Author and historian Eleanor Flexner was born in New York City on October 4, 1908, the daughter of Abraham and Anne (Crawford) Flexner. Her father, a prominent author and education reformer, was instrumental in the founding of the Lincoln School at Teachers College of Columbia University in New York and the Institute for Advanced Study at Princeton University; her mother, a playwright, was especially noted for her dramatization of Mrs. Wiggs of the Cabbage Patch . EF attended Lincoln School, which was one of the outstanding progressive schools of the time. After graduating from Swarthmore College with high honors in English and history in 1930, she attended Somerville College at Oxford University for one year. Back in the United States, she held a series of promotional and editorial positions in the theater and with the Institute of Propaganda Analysis, the Foreign Policy Association, and Hadassah. In 1938 she published a book of dramatic criticism entitled American Playwrights, 1918-1938, and in 1957 moved from New York to Northampton, Mass.
Her classic account of the "first wave" of American feminism, Century of Struggle: The Woman's Rights Movement in the United States, was published in 1959; it was based on a pamphlet she had published in 1954. "The story," she said in her original preface, "deserves telling"; CS was notable in demonstrating that the topic was worthy of serious scholarly and analytical study. Flexner was particularly prescient in her use of race, gender, and class in interpreting the struggle for women's equality. Her analysis was a source of inspiration for "second wave" feminists and laid the groundwork for subsequent generations of women's history scholars.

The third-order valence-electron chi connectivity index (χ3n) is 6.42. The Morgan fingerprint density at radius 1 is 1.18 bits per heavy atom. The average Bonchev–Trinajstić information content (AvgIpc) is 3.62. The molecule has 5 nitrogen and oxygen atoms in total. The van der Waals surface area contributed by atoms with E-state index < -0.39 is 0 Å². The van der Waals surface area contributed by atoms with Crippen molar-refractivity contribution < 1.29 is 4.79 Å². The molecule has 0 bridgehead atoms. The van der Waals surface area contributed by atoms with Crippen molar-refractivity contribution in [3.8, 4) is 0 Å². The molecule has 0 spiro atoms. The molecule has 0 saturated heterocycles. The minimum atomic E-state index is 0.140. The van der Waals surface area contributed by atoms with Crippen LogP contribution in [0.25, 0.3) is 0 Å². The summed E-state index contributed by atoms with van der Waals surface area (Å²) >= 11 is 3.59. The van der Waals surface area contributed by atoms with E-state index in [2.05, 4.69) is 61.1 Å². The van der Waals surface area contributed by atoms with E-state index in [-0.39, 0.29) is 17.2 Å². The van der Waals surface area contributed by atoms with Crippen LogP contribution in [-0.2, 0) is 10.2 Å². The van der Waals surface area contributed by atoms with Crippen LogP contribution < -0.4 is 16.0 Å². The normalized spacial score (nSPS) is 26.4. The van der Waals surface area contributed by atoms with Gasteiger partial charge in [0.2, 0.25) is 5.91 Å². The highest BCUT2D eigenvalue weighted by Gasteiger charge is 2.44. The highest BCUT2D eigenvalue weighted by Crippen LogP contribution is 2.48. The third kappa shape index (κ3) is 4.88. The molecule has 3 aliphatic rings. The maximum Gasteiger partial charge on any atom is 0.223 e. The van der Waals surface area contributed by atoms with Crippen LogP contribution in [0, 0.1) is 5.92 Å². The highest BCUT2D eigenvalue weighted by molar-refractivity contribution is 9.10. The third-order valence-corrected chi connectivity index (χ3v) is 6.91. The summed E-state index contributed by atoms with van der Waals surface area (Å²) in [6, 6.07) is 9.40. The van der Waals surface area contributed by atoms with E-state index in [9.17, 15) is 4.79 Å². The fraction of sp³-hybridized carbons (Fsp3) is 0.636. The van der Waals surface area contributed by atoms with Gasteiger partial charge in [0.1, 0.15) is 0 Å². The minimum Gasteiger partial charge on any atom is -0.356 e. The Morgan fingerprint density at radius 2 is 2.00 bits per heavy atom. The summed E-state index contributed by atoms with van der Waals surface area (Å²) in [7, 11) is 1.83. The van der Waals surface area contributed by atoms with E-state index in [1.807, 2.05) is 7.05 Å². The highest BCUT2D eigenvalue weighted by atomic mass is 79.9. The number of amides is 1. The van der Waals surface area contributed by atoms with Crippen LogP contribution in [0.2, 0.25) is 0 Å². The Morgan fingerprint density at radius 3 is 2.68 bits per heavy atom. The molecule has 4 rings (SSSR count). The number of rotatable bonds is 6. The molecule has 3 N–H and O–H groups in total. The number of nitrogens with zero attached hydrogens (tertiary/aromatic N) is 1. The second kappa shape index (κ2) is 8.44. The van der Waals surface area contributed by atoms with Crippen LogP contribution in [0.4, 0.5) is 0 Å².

A consultant to the three-volume Notable American Women, 1607-1950, EF wrote a dozen biographies for NAW, including those of Leonora Barry, Mary Kenney O'Sullivan, Anna Howard Shaw, Antoinette Shuler, Maria Stewart, Augusta Troup, Ida B. Wells-Barnett, and Maud Younger. Other publications included Woman's Rights: Unfinished Business (1971) and Mary Wollstonecraft: A Biography (1972). EF was awarded an honorary doctorate of humane letters from Swarthmore College in 1974. With her health failing, and following the death of her companion, Helen Terry, EF moved from Northampton to a retirement community in Westboro, Mass. She died on March 25, 1995, in Worcester, Mass.
From the guide to the Papers, 1895?-1995, (Schlesinger Library, Radcliffe Institute)